Space missions turn the hearts of astronauts into a sphere

Space missions turn the hearts of astronauts into a sphere

When astronauts spend long periods of time in space, their hearts become more spherical, says a new study. This is another additional item on the list of potential hazards that may arise during a mission to Mars.

The new results, conducted by NASA's space agency and based on the observations of 12 astronauts who worked at the International Space Station, were presented at the 63rd annual scientific session of the American College of Cardiology in Washington, Red Orbit reported.

“The heart cannot work with complete dedication in outer space, which can lead to loss of muscle mass,” says senior author James Thomas, MD, in his report. "This can have serious consequences after returning to Earth, so we are puzzled by what can be done to prevent or neutralize this loss." In the new study, astronauts use ultrasound machines that are on board the ISS to photograph and provide data on their hearts before, during and after space flights. The results showed that the heart becomes more spherical with a factor of 9,4 percent, which may mean that the body works less efficiently in places with low gravity. The long-term health effects resulting from this effect are currently unknown.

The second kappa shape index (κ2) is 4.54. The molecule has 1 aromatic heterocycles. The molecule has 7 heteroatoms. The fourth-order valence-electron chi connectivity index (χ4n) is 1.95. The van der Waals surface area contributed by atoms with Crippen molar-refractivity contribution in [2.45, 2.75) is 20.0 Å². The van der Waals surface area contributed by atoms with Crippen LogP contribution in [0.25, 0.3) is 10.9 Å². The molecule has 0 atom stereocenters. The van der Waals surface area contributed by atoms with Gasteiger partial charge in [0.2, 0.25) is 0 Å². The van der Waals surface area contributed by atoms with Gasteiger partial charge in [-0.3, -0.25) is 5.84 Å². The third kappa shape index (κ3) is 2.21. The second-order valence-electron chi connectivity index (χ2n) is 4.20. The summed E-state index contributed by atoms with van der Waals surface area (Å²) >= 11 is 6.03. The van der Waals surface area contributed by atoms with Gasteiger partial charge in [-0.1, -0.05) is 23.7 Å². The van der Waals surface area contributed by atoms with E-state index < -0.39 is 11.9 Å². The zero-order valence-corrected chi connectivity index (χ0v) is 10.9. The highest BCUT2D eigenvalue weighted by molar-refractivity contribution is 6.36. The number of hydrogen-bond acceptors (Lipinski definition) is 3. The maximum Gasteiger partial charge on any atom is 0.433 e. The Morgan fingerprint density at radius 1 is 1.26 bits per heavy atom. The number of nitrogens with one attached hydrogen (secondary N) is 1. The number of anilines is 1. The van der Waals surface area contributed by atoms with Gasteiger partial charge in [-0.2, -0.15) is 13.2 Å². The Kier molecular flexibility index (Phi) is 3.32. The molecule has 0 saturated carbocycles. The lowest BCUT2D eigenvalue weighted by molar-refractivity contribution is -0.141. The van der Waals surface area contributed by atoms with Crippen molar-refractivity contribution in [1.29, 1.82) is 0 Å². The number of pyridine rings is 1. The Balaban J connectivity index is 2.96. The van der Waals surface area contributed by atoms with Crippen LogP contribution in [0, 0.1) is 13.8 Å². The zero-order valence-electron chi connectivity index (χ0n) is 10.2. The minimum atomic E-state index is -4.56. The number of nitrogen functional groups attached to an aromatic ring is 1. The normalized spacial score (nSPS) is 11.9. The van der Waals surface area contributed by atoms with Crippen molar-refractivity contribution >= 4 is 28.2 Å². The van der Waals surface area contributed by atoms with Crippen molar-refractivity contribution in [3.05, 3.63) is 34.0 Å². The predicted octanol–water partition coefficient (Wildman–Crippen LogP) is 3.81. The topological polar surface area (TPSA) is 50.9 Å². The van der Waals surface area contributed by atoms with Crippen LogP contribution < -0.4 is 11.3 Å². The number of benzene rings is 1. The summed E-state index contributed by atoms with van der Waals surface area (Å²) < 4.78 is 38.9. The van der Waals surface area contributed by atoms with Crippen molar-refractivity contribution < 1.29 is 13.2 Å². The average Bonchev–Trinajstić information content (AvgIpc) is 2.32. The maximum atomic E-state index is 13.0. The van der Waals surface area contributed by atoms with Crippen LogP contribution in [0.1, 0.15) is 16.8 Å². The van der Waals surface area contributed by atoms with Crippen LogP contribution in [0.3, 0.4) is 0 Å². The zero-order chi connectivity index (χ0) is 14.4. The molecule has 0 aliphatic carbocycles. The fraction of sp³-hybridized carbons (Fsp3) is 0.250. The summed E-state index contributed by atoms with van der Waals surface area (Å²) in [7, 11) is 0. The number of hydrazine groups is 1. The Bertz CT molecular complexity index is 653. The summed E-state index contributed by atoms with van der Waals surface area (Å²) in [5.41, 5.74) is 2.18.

Scientists hope to use the results of the study to see how a space flight lasting 18 months or longer will affect the health of the astronauts.

Thomas said that the spherical shape of the heart returns to normal after astronauts return to Earth.

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